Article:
Untold millions of people have rushed to render aid to others as the Covid pandemic has gripped the globe, but those individual contributions took different forms. Some of us did what we could and helped by donating spare computing cycles to distributed computing, which helps researchers use the power of everyday home computers and devices to search for cures. Unfortunately, the result of that work isn't always clear in the public eye, but Nature Chemistry has revealed (opens in new tab) that Folding@Home, the distributed supercomputer to which anyone can lend their system's computing power, enabled researchers to simulate the proteome of the SARS-CoV-2 virus that caused the COVID-19 pandemic.
Folding@Home was introduced in 2000 to allow everyday people to assist with simulations of protein folding to better understand cancer, Alzheimer's disease, and many other medical problems caused by misfolded proteins. So it's been around for decades, but its popularity exploded when the pandemic started.
The project's number of active devices grew from 30,000 to 1 million in just three months after COVID-19 went global. Its computing power surpassed that of the top seven supercomputers in March 2020; it broke the exaFLOP barrier a few days later. By April 2020, it was more powerful than the top 500 supercomputers combined.
By then, nobody could deny the power of Folding@Home. The question was how the world's first exascale supercomputer would be used. Performance for its own sake is always intriguing, but much like playing the original Doom with an RTX 3090, it's easy to wonder if that power is being used effectively. Now we have an answer.
"Using this resource, we constructed quantitative maps of the structural ensembles of over two dozen proteins and complex that pertain to SARS-CoV-2 from milliseconds of simulation data generated for each system," researchers said in the Nature Chemistry article. "Together, we have run 0.1s of simulation."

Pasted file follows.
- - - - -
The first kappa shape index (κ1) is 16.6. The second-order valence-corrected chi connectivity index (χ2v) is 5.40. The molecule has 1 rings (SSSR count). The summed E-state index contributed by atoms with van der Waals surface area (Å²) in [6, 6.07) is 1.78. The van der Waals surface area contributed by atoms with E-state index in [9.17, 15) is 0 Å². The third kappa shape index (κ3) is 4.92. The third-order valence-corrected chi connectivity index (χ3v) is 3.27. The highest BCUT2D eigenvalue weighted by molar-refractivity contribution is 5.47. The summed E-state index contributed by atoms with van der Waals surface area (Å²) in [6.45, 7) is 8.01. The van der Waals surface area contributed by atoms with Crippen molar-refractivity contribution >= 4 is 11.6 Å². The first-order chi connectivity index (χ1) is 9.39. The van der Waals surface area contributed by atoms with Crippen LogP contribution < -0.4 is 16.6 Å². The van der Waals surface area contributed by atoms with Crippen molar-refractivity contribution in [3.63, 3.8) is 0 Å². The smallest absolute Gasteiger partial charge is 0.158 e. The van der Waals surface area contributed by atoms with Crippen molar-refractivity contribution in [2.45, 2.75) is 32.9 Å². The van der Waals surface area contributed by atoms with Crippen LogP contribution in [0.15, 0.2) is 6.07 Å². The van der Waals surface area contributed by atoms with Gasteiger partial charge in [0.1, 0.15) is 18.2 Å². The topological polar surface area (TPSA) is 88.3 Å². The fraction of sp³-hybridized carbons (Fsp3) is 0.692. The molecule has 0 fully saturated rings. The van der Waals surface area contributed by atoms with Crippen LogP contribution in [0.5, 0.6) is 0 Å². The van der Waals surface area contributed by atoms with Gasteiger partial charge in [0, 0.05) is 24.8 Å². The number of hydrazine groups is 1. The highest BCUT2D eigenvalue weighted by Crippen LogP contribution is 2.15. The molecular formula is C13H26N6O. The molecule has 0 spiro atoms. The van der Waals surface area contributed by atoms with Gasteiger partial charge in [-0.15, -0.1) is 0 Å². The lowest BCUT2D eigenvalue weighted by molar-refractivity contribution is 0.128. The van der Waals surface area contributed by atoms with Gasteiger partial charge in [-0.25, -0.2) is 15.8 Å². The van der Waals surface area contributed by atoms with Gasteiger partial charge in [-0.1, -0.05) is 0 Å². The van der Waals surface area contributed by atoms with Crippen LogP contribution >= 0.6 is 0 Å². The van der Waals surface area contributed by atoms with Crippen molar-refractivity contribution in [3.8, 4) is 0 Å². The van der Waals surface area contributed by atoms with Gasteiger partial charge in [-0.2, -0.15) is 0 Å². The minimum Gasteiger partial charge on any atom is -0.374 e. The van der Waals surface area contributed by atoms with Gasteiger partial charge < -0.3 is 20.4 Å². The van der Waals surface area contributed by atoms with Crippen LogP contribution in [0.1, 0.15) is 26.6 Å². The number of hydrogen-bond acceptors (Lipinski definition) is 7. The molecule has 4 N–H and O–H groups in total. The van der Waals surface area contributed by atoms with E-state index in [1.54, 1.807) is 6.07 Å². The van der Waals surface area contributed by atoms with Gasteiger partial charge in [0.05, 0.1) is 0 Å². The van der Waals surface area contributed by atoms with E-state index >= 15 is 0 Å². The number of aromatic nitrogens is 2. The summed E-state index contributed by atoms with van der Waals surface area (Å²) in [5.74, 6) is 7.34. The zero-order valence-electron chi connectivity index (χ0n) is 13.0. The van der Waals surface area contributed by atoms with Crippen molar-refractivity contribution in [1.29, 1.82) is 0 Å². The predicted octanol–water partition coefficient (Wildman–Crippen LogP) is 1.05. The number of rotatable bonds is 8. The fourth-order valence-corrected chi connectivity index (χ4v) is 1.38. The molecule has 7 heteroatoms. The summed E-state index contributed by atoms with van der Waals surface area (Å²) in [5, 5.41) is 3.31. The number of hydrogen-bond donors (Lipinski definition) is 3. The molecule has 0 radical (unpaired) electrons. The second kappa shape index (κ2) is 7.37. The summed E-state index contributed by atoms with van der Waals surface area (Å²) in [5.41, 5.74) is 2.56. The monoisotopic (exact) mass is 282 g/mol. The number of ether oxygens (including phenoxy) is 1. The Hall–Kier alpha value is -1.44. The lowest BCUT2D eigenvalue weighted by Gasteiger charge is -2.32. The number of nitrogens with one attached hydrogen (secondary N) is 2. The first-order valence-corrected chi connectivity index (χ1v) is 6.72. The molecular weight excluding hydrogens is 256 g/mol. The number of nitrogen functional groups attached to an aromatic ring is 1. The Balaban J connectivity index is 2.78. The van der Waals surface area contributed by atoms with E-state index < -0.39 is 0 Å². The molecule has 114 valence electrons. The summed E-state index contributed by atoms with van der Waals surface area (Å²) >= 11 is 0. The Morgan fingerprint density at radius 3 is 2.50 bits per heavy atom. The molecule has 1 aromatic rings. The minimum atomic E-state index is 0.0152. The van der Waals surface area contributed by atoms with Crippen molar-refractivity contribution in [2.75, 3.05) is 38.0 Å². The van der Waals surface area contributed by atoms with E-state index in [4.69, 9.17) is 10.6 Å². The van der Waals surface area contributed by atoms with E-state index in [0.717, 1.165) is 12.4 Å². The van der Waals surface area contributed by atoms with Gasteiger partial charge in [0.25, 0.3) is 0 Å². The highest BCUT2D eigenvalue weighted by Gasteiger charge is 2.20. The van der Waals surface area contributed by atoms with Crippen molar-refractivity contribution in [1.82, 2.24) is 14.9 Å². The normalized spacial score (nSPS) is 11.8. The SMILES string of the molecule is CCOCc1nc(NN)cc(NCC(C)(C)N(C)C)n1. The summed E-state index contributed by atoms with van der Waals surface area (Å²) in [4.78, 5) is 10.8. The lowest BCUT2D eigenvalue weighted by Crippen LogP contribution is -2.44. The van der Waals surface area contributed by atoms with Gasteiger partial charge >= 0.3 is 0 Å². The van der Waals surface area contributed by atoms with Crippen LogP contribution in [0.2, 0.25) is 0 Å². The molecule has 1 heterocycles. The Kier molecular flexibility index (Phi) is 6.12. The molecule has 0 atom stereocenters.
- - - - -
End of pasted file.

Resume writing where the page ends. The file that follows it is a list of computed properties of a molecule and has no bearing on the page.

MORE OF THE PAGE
To put that in perspective: An estimated 4.8 million CPU cores and 280,000 GPUs contributed 1.01 exaFLOPs of compute power to simulate SARS-CoV-2, and they were able to simulate a tenth of a second of its proteome. Imagine how long that 0.1 seconds of simulation would've taken on any other platform.
That tenth-of-a-second could also make a significant difference in efforts to combat SARS-CoV-2. The researchers said their revelation of "over 50 'cryptic' pockets" can "expand targeting options for the design of antivirals" and assist with the discovery of "immediate therapeutic interventions" so life can become more normal again.
The increased power of Folding@Home also has implications beyond the COVID-19 pandemic. "Our work here highlights the incredible utility this compute power has to enable rapid understanding of health and disease," the researchers said, "providing a rich source of structural data for accelerating the design of therapeutics."
"With the continued support of the citizen scientists that have made this work possible," they added, "we have the opportunity to make a profound impact on other global health crises such as cancer, neurodegenerative diseases and antibiotic resistance."
The results of contributing to F@H or other distributed computing networks isn't always as clear-cut as a direct breakthrough that finds a cure, but it does have a tremendous impact — the smaller pieces all build towards the final goal. The work continues. You can learn how to support those efforts on Folding@Home's website.